Women reject categorization,
defend literary voice


A. Junaidi, The Jakarta Post, Jakarta

They are young and beautiful women writers; thus it was that literary critics -- mostly men -- categorized them as the Sastra Wangi (fragrant literature) generation of Indonesian writers.

The critics classified such writers as Ayu Utami (Saman, Larung), Dewi ""Dee"" Lestari (Supernova, Akar) and Djenar Maesa Ayu (Jangan Main-main Dengan Kelaminmu (Don't play with your genitals) under this so-called fragrant literature.

The categorization started in the early 2000s, when several women writers launched their first books -- whether works of fiction, a short story collection or poetry anthology.

Their book launches -- which were often attended by celebrities -- were usually held at bookstores or cafes and received coverage in both print and electronic media. In this, they had already differentiated themselves, as Indonesian writers did not traditionally host book launches themselves.

The works of this new generation of writers were only displayed in bookstores, and the public learned of them -- such as N.H. Dini, Titis Basino, Mira W. and Ratna I. Ibrahim -- from their critics.

""I'm not fragrant. My works are not fragrant either. I don't know how and why they categorized me as 'fragrant' literature,"" Djenar said in a recent interview with The Jakarta Post.

Djenar, one of whose short stories was selected the best short story by Kompas last year, said that the categorization could be viewed as a kind of sexual harassment of her work.

Nevertheless, the mother of two daughters said she did not care about the categorization and would continue to write as she saw fit and so desired.

Managing editor of Jurnal Perempuan (Women's Journal) Mariana Amiruddin believes the categorization showed that women were once again being evaluated by their bodies.

Mariana herself is set to launch a book titled Perempuan Menolak Tabu (Women reject taboos), which is based on her Master's thesis at the Women's Studies Program of the University of Indonesia.

She said the Sastra Wangi label underestimated women writers' works, as though other literary works, especially those by male writers, were more substantive.

Since the outset of modern feminism, feminist critics have rejected any kind of categorization, particularly those based on binary opposites, such as high culture against low culture, fine arts against popular arts and body against soul, as they only marginalized women's literature.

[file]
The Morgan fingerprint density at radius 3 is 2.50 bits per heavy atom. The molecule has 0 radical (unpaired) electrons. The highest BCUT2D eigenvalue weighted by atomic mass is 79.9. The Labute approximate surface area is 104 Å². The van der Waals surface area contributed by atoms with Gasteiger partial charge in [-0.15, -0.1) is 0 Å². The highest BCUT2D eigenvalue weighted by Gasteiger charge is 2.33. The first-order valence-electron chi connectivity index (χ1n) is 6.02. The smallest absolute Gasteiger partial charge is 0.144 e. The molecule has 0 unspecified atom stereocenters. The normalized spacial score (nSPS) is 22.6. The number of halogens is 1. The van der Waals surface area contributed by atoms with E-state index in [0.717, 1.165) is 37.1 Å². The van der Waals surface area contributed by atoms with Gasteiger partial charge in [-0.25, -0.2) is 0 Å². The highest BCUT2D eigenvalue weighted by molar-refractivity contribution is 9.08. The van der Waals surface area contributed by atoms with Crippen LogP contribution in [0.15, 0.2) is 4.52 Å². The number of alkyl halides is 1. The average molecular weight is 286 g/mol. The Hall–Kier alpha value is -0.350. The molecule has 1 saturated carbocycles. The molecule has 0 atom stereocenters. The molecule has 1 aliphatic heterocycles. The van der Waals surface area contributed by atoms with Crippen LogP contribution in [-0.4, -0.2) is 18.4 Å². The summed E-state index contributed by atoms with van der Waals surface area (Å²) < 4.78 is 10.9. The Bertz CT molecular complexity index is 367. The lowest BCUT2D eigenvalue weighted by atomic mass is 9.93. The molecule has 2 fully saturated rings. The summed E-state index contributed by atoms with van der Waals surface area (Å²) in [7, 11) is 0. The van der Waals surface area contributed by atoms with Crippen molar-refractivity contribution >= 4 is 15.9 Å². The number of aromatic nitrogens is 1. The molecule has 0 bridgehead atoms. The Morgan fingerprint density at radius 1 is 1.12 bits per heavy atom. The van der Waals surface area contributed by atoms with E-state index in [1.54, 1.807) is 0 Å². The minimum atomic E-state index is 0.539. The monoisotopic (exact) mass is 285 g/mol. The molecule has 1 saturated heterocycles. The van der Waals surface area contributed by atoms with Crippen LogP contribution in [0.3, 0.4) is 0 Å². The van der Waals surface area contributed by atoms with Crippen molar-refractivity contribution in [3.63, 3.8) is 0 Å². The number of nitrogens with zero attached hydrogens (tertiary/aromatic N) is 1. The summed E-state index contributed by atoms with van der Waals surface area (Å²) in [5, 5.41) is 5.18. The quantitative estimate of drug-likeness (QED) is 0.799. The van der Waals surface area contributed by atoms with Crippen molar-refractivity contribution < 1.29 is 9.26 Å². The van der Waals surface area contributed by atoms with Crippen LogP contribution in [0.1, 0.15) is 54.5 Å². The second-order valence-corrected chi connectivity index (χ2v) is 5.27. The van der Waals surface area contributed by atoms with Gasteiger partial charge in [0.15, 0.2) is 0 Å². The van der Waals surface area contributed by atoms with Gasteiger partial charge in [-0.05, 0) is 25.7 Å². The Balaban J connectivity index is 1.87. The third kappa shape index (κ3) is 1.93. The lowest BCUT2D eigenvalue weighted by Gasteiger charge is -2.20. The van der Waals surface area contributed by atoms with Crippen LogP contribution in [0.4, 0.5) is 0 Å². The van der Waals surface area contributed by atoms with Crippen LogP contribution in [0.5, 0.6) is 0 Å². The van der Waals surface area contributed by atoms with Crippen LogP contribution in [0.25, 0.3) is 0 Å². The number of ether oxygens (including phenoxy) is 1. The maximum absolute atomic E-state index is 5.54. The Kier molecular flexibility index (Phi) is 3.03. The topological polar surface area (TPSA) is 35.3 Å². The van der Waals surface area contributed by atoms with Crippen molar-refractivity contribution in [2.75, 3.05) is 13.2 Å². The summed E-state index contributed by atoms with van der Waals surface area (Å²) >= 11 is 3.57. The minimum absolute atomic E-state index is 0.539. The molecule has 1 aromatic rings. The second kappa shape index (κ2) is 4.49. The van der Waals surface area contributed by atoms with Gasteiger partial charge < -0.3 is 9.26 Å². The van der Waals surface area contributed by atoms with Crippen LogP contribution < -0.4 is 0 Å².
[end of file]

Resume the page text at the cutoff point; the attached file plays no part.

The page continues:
Djenar and other contemporary women writers have often been criticized for their failure at being ""feminine"" for their use of words such as ""penis"" and ""vagina"" in their works.

In addition, women writers are boldly tackling and exploring themes that had been considered taboo in the not-so-distant past, such as sexuality, male homosexuality and lesbianism.

""Why is it they (critics) question my use of such words when they don't react to male writers? Why is it that hysteria arises when we explore themes such as sexuality,"" Djenar said.

She said she was simply voicing her femininity in her own style, while other women writers also did the same in their own ways.

And the voices of women -- and their experiences -- bind women writers across generations, including authors of the current phenomenon of teen lit, or worse, ""chick lit"".

Teen literature mostly take a look at the life of teenage girls, such as school, hanging out at cafes and boyfriends, and are mostly written by teenage girls -- although a few of them are young women in their 20s.

Some books, such as Eiffel, I'm In Love, have been turned into films and gained success.

In the past, however, books for teenage readership were written by male writers and featured male heroes. Lupus by Hilman and Gita Cinta dari SMA (Love song for high school) by Eddy D Iskandar are classic examples of teen books that made it to the big screen.

Television presenter Tamara Geraldine praised contemporary women writers -- including teen lit writers -- for their courage to express themselves.

""They have tried their best. It's not easy to be a writer,"" said Tamara, who is preparing to launch an anthology of her poems and short stories.

Rejecting such gender-biased categorizations in literature as well as in other spheres, and appreciating and learning about the real experiences of women as told by women writers are useful and meaningful for all.

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